Most countries experience substantial declines in cavities without the use of water fluoridation due to the introduction of fluoridated toothpaste and the large use of other fluoride-containing products, including mouthrinse, dietary supplements, and professionally applied or prescribed gel, foam, or varnish.



Adverse effects of fluoride depends on total fluoride dosage from all sources. 



At recommended dosage, the only clear adverse effect is dental fluorosis.



Dental fluorosis can alter the appearance of children’s teeth during tooth development.



Dental fluorosis is generally mild and unlikely to represent any real effect on aesthetic appearance.



Mild or very mild dental fluorosis has been reported in 20% of the population, moderate fluorosis in 2% and severe fluorosis in less than 1%.



The critical period of exposure to fluoride is between ages one and four years.



Dental fluorosis risk ends around age eight. 



Fluoridated water directly or indirectly responsible for dental fluorosis with an estimated 40% of risk and other sources, notably toothpaste, responsible for the remaining 60%.



In many industrialized countries the prevalence of fluorosis is increasing because of fluoride from swallowed toothpaste.



In the U.S. the decline in tooth decay was accompanied by increased fluorosis in both fluoridated and unfluoridated communities.



Fluoride has been reduced in in infant formulas, children’s toothpaste, water, and fluoride-supplement schedules.



Fluoridation has little effect on risk of bone fractures.



There is no clear association between fluoridation and cancer or deaths due to cancer, or for bone cancer and osteosarcoma.



When fluoride occurs naturally in water in concentrations well above recommended levels, water utilities in the developed world reduce fluoride levels to regulated maximum levels.



The World Health Organization recommends a guideline maximum fluoride value of 1.5 mg/L as a level at which fluorosis should be minimal.



If water fluoridation results in overfluoridation it can cause outbreaks of acute fluoride poisoning, with symptoms that include nausea, vomiting, and diarrhea. 



Fluoride exerts interferes with the demineralization mechanism of tooth decay.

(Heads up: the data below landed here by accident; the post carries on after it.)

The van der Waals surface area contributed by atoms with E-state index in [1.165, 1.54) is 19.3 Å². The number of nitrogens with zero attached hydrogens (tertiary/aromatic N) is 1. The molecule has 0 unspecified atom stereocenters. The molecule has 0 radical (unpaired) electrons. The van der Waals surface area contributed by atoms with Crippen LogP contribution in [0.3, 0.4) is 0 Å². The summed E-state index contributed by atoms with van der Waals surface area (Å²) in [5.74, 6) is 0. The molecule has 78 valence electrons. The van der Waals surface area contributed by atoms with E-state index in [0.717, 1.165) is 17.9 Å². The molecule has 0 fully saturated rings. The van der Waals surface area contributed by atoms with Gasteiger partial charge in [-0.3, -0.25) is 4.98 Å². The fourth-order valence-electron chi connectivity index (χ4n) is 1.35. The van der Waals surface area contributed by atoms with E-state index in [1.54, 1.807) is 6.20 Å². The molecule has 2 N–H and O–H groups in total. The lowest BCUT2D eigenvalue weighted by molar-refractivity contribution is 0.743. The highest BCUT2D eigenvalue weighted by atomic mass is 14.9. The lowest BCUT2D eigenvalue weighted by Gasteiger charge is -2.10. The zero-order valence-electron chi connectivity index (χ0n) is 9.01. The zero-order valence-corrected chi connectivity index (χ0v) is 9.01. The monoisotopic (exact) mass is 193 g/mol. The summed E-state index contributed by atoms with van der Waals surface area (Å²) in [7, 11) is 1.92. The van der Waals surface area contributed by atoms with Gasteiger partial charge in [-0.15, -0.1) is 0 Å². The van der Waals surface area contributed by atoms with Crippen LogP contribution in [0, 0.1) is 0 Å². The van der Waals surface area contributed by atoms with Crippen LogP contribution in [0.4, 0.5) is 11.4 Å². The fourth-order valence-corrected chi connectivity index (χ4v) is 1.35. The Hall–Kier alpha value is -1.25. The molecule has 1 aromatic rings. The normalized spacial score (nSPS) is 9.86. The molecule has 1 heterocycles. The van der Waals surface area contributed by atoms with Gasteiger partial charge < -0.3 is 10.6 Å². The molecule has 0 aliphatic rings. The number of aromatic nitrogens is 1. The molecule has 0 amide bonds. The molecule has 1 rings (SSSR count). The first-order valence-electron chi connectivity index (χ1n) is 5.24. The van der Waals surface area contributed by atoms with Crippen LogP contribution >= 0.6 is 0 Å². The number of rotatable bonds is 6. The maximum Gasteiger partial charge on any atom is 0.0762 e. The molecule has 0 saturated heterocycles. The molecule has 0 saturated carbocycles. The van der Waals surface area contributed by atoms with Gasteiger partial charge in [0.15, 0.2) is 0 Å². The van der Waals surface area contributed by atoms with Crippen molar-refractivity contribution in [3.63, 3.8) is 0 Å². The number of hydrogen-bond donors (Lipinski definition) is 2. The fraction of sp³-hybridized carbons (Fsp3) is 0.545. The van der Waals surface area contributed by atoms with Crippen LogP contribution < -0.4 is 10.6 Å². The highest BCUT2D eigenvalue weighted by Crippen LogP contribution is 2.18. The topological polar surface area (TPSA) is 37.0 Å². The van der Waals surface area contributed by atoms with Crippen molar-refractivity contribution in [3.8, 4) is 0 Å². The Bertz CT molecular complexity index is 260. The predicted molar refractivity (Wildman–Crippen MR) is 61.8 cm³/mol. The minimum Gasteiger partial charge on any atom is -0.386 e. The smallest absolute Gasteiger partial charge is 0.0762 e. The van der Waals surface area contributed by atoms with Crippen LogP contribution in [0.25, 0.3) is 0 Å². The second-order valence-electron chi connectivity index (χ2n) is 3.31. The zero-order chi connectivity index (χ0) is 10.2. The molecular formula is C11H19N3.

Tooth decay is an infectious disease:  increased within dental plaque of bacteria such as Streptococcus mutans and Lactobacillus. 



These organisms produce organic acids when carbohydrates, especially sugar, are eaten.



When enough acid is produced to lower the pH below 5.5, the acid dissolves carbonated hydroxyapatite, the main component of tooth enamel, in a process known as demineralization. 



Some of the mineral loss can be recovered, or remineralized, from ions dissolved in the saliva. 



Cavities result when the rate of demineralization exceeds the rate of remineralization, typically in a process that requires many months or years.



Hydroxyapatite enamel crystal is demineralized by acid in plaque and becomes partly dissolved crystal. 



Demineralized enamel crystal is remineralized by fluoride in plaque to become fluorapatite-like coating on remineralized crystal



All fluoridation processes, including water fluoridation, create low levels of fluoride ions in saliva and plaque fluid, providing a surface effect. 



Individuals exposed to fluoridated water may experience rises of fluoride concentration in saliva several times during a day.



Fluoride does not prevent cavities.



Fluoride can control,the rate at which caries develop.



Fluoride ions present in plaque fluid along with dissolved hydroxyapatite, and the pH is higher than 4.5 is present, a fluorapatite-like remineralized veneer is formed over the remaining surface of the enamel; 



Reminetalized veneer is more acid-resistant than the original hydroxyapatite, and is formed more quickly than ordinary remineralized enamel would be.